Here's the player profile for Cory Gearrin, a relief pitcher in the Braves' farm system.


POSITION: Right-handed relief pitcher
BORN ON: April 14, 1986
AGE: Turns 22 this April
LIVES IN: Dayton, Tennessee
HEIGHT: 6'3"
WEIGHT: 200 pounds
BATS: Right
SCHOOL: Mercer University
ACQUIRED: Selected by the Braves in the 4th round of the 2007 draft


Click here for Gearrin's 2007 minor league stats


A high school infielder, Cory Gearrin played his first two seasons at Young Harris Junior College in the North Georgia Mountains. After an impressive showing in the Cape Cod League in the summer of 2006 (41 strikeouts in 27 innings), Gearrin enrolled at Mercer University in Macon, Georgia, where he really took off as a prospect. Gearrin had a 2.44 ERA in 26 games, with 65 strikeouts in 44.1 innings pitched for the Bears.

The Braves then drafted Gearrin in the fourth round of last June's draft and placed him in Danville. The sidearmer struggled in his first ten games, posting a 10.19 ERA. But then he settled down a bit and allowed only one earned run the final month of the season (eight games). Gearrin finished with a 4.44 ERA, 21 hits allowed in 26.1 innings pitched, 16 walks, and 37 strikeouts.

Gearrin really surprised the Braves with his early struggles. They attributed it to the layoff between the end of his season with Mercer (late May) and the beginning of his pro career in late June. It just took Gearrin time to relax and settle in and regain his mechanics, which he lost a bit when he first got to the Appalachian League.

The Braves knew he had thrown a lot at Mercer, so they were careful with Gearrin early on. But they were also worried that he was thinking too much about why he was struggling, instead of going out there and just having some fun. His delivery would slow down too much causing him some control trouble.

Gearrin has a very good fastball that can reach into the mid-90s. Since he seemed tired at times last season, the Braves usually saw him in the low-90s somewhere between 90-93 mph. Gearrin's got a slider that can get flat at times, but it can move. When he gets tired, his slider seems to almost be more effective and it has more sink to it.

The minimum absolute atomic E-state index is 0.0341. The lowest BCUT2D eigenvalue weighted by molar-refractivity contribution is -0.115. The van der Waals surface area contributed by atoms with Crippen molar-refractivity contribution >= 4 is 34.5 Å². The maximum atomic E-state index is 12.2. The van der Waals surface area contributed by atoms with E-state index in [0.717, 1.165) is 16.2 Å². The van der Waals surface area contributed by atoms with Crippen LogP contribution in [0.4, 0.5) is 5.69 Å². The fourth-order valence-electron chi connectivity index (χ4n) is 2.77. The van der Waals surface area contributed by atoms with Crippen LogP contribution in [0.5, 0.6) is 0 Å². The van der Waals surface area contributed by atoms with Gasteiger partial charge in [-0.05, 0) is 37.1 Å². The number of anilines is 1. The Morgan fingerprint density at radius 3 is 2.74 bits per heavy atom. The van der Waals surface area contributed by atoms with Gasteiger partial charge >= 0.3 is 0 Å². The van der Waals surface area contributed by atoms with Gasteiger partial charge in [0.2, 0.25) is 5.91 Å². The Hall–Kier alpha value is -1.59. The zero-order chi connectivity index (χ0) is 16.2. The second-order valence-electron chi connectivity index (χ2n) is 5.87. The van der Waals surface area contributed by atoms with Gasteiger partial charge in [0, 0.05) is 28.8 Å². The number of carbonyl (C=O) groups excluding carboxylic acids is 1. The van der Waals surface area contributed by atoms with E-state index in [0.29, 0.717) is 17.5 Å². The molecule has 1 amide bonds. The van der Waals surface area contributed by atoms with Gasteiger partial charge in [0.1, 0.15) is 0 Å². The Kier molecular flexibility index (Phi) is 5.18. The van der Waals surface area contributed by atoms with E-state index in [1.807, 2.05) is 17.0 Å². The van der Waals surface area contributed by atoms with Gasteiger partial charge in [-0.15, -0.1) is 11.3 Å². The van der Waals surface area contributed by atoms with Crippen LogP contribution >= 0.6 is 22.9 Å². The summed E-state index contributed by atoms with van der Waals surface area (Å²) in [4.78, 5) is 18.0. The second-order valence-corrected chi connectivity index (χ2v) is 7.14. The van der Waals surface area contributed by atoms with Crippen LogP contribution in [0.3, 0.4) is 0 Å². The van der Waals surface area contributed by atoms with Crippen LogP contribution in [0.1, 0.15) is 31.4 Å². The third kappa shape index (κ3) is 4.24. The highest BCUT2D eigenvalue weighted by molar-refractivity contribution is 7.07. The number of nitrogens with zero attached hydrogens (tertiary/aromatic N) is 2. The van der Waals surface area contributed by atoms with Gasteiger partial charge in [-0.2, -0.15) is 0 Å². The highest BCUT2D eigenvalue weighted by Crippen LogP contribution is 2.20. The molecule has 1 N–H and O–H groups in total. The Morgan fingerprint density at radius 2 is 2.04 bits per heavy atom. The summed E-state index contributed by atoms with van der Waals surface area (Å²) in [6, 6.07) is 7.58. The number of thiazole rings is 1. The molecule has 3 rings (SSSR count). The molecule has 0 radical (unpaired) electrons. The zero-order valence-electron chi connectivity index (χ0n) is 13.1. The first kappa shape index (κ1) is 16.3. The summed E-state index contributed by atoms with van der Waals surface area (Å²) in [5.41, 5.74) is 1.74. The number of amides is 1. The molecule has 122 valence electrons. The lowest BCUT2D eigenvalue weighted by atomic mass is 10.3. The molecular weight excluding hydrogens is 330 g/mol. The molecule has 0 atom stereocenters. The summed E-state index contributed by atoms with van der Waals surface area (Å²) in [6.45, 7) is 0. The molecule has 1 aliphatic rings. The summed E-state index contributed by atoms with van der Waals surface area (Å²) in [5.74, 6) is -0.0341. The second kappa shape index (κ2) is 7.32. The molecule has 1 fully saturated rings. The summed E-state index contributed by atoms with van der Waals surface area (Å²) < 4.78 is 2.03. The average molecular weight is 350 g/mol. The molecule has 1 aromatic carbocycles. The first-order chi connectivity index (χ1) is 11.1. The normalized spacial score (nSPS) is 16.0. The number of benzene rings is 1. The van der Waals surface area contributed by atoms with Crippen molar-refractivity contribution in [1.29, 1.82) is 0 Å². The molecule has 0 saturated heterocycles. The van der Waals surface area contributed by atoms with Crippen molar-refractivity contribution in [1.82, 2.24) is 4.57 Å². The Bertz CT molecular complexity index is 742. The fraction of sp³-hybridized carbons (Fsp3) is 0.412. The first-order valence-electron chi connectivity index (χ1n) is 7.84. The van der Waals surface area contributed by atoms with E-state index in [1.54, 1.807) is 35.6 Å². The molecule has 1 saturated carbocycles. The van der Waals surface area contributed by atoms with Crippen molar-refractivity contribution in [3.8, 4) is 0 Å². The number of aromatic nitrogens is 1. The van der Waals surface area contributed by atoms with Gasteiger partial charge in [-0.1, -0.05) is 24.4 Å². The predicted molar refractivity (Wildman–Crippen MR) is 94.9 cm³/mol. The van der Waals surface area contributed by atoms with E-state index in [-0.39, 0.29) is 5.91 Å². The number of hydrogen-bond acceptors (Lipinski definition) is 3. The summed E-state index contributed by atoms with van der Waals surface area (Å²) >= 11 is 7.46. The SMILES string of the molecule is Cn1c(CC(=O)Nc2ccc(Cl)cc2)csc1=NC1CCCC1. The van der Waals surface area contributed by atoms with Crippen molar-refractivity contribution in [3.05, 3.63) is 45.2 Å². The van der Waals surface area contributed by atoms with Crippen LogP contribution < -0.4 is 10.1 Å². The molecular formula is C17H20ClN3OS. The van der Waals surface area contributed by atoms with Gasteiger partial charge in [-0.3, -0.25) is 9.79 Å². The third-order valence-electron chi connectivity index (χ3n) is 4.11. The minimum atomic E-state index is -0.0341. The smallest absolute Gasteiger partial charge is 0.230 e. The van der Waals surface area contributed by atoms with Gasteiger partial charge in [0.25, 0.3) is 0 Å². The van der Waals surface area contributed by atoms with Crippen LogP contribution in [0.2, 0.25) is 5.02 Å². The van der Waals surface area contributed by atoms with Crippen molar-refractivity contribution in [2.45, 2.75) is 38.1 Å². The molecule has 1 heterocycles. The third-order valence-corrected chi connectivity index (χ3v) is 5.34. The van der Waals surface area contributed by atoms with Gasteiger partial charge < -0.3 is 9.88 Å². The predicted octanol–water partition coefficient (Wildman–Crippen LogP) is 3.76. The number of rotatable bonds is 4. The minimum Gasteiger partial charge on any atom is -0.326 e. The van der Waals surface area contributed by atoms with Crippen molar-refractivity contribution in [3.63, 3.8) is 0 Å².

The Braves want Gearrin to throw a changeup, and so far he's resisted that just a bit. They believe if he gets the feel for the change, lefty hitters will not have a chance with his delivery and it will get them off his fastball.

When Gearrin would relax and let his arm flow, he was very effective. The Braves were happy at how Gearrin kept working to get through his early season struggles, and he was very impressive in the Instructional League.

Gearrin drew some comparisons to Joe Smith, the college reliever the Mets drafted in 2006 that made the jump to the big leagues in less than a year. While Gearrin won't make that timetable, the Braves do believe he has the chance to jump through the minors quickly. But he needs to get off to a good start in Rome so he can have the confidence to carry him through his first full season.


Gearrin will start out the 2008 season in Rome, but there's a very good chance if he has some success he could be in Myrtle Beach before the end of the season. The Braves like Gearrin's upside, as long as he works on keeping his mechanics sound and consistent (as most sidearmers have to do). Gearrin could be an interesting bullpen prospect for Atlanta in two years.


The Braves Show: Gearrin radio intervew

The Braves Show: Gearrin thrilled to be picked by ATL

The Braves Show: Mercer's Cory Gearrin ready for the draft Rhea County's Cory Gearrin, Living His Dream

Bill Shanks is the author of Scout's Honor: The Bravest Way To Build A Winning Team, a look inside the Braves‘ traditional scouting and player development philosophies. Email Bill at

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